Cleckley’s The Mask of Sanity (1976) is the seminal description of psychopathy. His work was in part motivated by the desire of 19th and early 20th century nosologists to classify the psychopathic syndrome as distinct from other forms of mental illness and general criminal behavior (Vitale & Newman, 2008). The Mask of Sanity provided a comprehensive outline of 16 core features of psychopathy (see Table 1), as well clinical case descriptions of fifteen psychopathic individuals, including two women. These psychopathic attributes consisted of personality traits and behaviors, such as lack of remorse or shame, poor judgment and failure to learn from experience, lack of guilt and empathy, failure to form emotional bonds, superficial charm, and impulsive, antisocial behavior. According to Cleckley, the most striking feature about psychopathic individuals is the seemingly intact reasoning capabilities and the “convincing mask of sanity” that cannot be penetrated (p. 386). He wrote:
…despite these intact rational processes, these normal emotional affirmations, and their consistent application in all directions, we are dealing here not with a complete man at all but with something that suggests a subtly constructed reflex machine which can mimic the human personality perfectly. (p. 369)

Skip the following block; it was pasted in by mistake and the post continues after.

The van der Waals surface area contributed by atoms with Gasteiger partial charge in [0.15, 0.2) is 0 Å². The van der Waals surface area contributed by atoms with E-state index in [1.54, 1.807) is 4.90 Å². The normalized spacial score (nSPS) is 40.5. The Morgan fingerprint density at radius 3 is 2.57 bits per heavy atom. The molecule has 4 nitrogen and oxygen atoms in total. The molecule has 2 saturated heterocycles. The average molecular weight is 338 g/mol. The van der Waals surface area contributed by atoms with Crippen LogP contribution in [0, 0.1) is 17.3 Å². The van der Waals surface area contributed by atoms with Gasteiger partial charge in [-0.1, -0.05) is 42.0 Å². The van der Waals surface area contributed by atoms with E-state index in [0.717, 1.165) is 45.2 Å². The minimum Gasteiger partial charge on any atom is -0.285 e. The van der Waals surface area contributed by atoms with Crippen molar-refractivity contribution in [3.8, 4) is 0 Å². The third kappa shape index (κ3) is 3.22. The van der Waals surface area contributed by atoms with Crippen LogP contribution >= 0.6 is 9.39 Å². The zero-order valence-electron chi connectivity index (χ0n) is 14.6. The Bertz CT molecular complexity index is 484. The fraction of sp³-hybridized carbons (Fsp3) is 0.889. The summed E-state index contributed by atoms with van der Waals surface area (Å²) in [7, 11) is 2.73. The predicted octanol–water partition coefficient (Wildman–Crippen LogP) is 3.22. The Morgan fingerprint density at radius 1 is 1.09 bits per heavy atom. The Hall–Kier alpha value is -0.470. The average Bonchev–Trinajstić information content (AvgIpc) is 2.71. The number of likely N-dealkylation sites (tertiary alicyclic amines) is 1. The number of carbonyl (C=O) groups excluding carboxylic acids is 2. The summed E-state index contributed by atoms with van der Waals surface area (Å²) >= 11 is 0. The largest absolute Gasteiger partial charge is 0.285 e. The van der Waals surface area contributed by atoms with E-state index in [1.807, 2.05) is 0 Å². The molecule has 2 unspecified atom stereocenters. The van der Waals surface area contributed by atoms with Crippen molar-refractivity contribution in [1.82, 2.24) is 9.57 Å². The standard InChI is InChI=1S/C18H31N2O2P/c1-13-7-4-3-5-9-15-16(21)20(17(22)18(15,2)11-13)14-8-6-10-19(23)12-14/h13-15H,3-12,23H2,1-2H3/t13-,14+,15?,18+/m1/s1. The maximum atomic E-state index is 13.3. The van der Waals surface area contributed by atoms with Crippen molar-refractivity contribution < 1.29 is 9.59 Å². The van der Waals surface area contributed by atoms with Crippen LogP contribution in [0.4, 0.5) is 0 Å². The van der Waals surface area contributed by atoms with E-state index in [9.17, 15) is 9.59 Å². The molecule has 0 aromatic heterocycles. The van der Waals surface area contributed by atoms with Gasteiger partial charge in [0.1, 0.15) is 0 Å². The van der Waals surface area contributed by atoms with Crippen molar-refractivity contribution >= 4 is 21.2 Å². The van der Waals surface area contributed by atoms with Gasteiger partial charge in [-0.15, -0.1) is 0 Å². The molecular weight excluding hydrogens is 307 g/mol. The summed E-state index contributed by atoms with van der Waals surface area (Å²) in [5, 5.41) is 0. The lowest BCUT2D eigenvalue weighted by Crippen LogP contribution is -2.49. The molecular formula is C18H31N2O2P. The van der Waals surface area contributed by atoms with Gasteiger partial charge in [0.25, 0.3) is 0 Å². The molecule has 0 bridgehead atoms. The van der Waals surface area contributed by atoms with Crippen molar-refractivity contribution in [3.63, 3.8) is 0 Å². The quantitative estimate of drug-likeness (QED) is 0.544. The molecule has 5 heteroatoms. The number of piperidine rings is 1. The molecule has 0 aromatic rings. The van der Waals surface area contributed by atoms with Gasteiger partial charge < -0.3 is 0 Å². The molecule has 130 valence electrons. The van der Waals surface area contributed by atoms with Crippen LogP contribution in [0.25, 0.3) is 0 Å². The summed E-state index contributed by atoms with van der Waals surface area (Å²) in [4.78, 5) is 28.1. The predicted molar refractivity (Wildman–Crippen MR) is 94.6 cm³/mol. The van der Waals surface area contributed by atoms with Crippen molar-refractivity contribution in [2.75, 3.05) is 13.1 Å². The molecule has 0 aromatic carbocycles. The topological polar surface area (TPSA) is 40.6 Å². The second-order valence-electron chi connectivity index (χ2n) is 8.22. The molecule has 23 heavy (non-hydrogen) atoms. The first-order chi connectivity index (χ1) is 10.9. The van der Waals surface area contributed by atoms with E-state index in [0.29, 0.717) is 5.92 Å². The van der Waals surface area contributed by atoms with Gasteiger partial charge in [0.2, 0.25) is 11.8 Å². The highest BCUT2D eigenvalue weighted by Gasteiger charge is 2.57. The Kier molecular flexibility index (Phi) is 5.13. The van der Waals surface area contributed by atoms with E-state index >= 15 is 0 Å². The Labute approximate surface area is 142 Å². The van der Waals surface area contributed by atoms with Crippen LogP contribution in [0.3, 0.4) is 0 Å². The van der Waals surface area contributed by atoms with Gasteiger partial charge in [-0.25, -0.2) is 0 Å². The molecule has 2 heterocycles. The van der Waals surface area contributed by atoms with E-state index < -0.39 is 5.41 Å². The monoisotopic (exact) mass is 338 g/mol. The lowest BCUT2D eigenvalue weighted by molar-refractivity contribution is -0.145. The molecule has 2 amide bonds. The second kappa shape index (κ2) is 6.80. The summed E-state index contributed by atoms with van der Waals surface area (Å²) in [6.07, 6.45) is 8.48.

Cleckley’s (1976) Criteria for Psychopathy
|Superficial charm and good “intelligence”|
|Absence of delusions and other signs of irrational thinking|
|Absence of “nervousness” or psychoneurotic manifestations|
|Untruthfulness and insincerity|
|Lack of remorse or shame|
|Inadequately motivated antisocial behavior|
|Poor judgment and failure to learn by experience|
|Pathologic egocentricity and incapacity for love|
|General poverty in major affective reactions|
|Specific loss of insight|
|Unresponsiveness in general interpersonal relations|
|Fantastic and uninviting behavior with drink and sometimes without|
|Suicide rarely carried out|
|Sex life impersonal, trivial, and poorly integrated|
|Failure to follow any life plan|